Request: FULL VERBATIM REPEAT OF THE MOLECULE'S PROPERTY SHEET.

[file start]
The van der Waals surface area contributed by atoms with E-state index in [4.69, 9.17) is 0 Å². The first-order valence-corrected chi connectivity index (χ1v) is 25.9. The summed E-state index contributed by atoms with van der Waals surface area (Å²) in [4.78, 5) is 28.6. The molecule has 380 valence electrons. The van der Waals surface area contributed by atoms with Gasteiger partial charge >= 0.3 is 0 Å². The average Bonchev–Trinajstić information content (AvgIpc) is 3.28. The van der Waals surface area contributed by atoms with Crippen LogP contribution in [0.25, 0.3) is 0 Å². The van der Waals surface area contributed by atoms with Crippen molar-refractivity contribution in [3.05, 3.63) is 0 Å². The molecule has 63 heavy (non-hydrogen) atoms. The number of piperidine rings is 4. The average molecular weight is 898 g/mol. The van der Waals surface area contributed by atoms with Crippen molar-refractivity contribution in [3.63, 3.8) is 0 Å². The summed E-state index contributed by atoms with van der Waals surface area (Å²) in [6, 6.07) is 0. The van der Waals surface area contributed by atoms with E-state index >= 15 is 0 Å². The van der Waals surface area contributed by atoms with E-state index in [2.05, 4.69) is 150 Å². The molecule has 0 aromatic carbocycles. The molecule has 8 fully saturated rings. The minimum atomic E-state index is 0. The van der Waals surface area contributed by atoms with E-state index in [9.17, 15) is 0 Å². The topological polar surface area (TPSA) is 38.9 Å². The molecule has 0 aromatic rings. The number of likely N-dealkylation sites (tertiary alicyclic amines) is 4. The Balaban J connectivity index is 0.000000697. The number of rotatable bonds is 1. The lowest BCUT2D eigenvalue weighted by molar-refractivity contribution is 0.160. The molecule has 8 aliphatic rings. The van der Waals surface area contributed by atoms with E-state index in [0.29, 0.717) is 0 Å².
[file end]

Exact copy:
The van der Waals surface area contributed by atoms with E-state index in [4.69, 9.17) is 0 Å². The first-order valence-corrected chi connectivity index (χ1v) is 25.9. The summed E-state index contributed by atoms with van der Waals surface area (Å²) in [4.78, 5) is 28.6. The molecule has 380 valence electrons. The van der Waals surface area contributed by atoms with Gasteiger partial charge >= 0.3 is 0 Å². The average Bonchev–Trinajstić information content (AvgIpc) is 3.28. The van der Waals surface area contributed by atoms with Crippen LogP contribution in [0.25, 0.3) is 0 Å². The van der Waals surface area contributed by atoms with Crippen molar-refractivity contribution in [3.05, 3.63) is 0 Å². The molecule has 63 heavy (non-hydrogen) atoms. The number of piperidine rings is 4. The average molecular weight is 898 g/mol. The van der Waals surface area contributed by atoms with Crippen molar-refractivity contribution in [3.63, 3.8) is 0 Å². The summed E-state index contributed by atoms with van der Waals surface area (Å²) in [6, 6.07) is 0. The van der Waals surface area contributed by atoms with E-state index >= 15 is 0 Å². The van der Waals surface area contributed by atoms with E-state index in [2.05, 4.69) is 150 Å². The molecule has 0 aromatic carbocycles. The molecule has 8 fully saturated rings. The minimum atomic E-state index is 0. The van der Waals surface area contributed by atoms with E-state index in [9.17, 15) is 0 Å². The topological polar surface area (TPSA) is 38.9 Å². The molecule has 0 aromatic rings. The number of likely N-dealkylation sites (tertiary alicyclic amines) is 4. The Balaban J connectivity index is 0.000000697. The number of rotatable bonds is 1. The lowest BCUT2D eigenvalue weighted by molar-refractivity contribution is 0.160. The molecule has 8 aliphatic rings. The van der Waals surface area contributed by atoms with E-state index in [0.29, 0.717) is 0 Å².